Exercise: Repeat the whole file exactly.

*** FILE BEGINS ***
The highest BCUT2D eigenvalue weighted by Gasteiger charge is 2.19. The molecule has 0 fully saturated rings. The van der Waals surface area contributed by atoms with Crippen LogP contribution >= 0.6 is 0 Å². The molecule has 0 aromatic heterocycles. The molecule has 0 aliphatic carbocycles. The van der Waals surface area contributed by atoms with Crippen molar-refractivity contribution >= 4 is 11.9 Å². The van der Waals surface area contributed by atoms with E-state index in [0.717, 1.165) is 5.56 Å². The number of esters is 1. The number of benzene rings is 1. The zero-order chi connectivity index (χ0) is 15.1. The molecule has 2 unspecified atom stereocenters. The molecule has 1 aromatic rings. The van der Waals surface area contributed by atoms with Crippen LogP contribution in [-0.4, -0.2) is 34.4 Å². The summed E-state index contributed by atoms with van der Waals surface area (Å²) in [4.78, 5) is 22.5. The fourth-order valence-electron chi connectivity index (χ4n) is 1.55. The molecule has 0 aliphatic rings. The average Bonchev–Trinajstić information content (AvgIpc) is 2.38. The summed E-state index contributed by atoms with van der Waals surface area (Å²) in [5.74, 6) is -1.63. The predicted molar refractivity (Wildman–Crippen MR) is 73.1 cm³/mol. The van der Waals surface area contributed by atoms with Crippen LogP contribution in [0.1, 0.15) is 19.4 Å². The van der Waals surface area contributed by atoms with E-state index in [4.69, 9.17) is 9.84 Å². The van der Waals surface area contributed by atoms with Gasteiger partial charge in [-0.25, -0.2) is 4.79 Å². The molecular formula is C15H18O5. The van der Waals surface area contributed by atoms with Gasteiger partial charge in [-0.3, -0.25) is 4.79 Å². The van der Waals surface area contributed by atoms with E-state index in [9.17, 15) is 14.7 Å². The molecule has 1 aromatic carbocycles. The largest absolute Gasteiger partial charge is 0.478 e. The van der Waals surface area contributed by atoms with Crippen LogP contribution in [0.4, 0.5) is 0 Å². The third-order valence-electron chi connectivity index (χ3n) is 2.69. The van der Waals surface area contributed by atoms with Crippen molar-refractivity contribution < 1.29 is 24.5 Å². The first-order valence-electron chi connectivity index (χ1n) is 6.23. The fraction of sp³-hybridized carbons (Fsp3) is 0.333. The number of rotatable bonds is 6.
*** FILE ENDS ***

The highest BCUT2D eigenvalue weighted by Gasteiger charge is 2.19. The molecule has 0 fully saturated rings. The van der Waals surface area contributed by atoms with Crippen LogP contribution >= 0.6 is 0 Å². The molecule has 0 aromatic heterocycles. The molecule has 0 aliphatic carbocycles. The van der Waals surface area contributed by atoms with Crippen molar-refractivity contribution >= 4 is 11.9 Å². The van der Waals surface area contributed by atoms with E-state index in [0.717, 1.165) is 5.56 Å². The number of esters is 1. The number of benzene rings is 1. The zero-order chi connectivity index (χ0) is 15.1. The molecule has 2 unspecified atom stereocenters. The molecule has 1 aromatic rings. The van der Waals surface area contributed by atoms with Crippen LogP contribution in [-0.4, -0.2) is 34.4 Å². The summed E-state index contributed by atoms with van der Waals surface area (Å²) in [4.78, 5) is 22.5. The fourth-order valence-electron chi connectivity index (χ4n) is 1.55. The molecule has 0 aliphatic rings. The average Bonchev–Trinajstić information content (AvgIpc) is 2.38. The summed E-state index contributed by atoms with van der Waals surface area (Å²) in [5.74, 6) is -1.63. The predicted molar refractivity (Wildman–Crippen MR) is 73.1 cm³/mol. The van der Waals surface area contributed by atoms with Crippen LogP contribution in [0.1, 0.15) is 19.4 Å². The van der Waals surface area contributed by atoms with E-state index in [4.69, 9.17) is 9.84 Å². The van der Waals surface area contributed by atoms with Gasteiger partial charge in [-0.25, -0.2) is 4.79 Å². The molecular formula is C15H18O5. The van der Waals surface area contributed by atoms with Gasteiger partial charge in [-0.3, -0.25) is 4.79 Å². The van der Waals surface area contributed by atoms with E-state index in [9.17, 15) is 14.7 Å². The molecule has 1 aromatic carbocycles. The largest absolute Gasteiger partial charge is 0.478 e. The van der Waals surface area contributed by atoms with Crippen LogP contribution in [0.4, 0.5) is 0 Å². The third-order valence-electron chi connectivity index (χ3n) is 2.69. The van der Waals surface area contributed by atoms with Crippen molar-refractivity contribution < 1.29 is 24.5 Å². The first-order valence-electron chi connectivity index (χ1n) is 6.23. The fraction of sp³-hybridized carbons (Fsp3) is 0.333. The number of rotatable bonds is 6.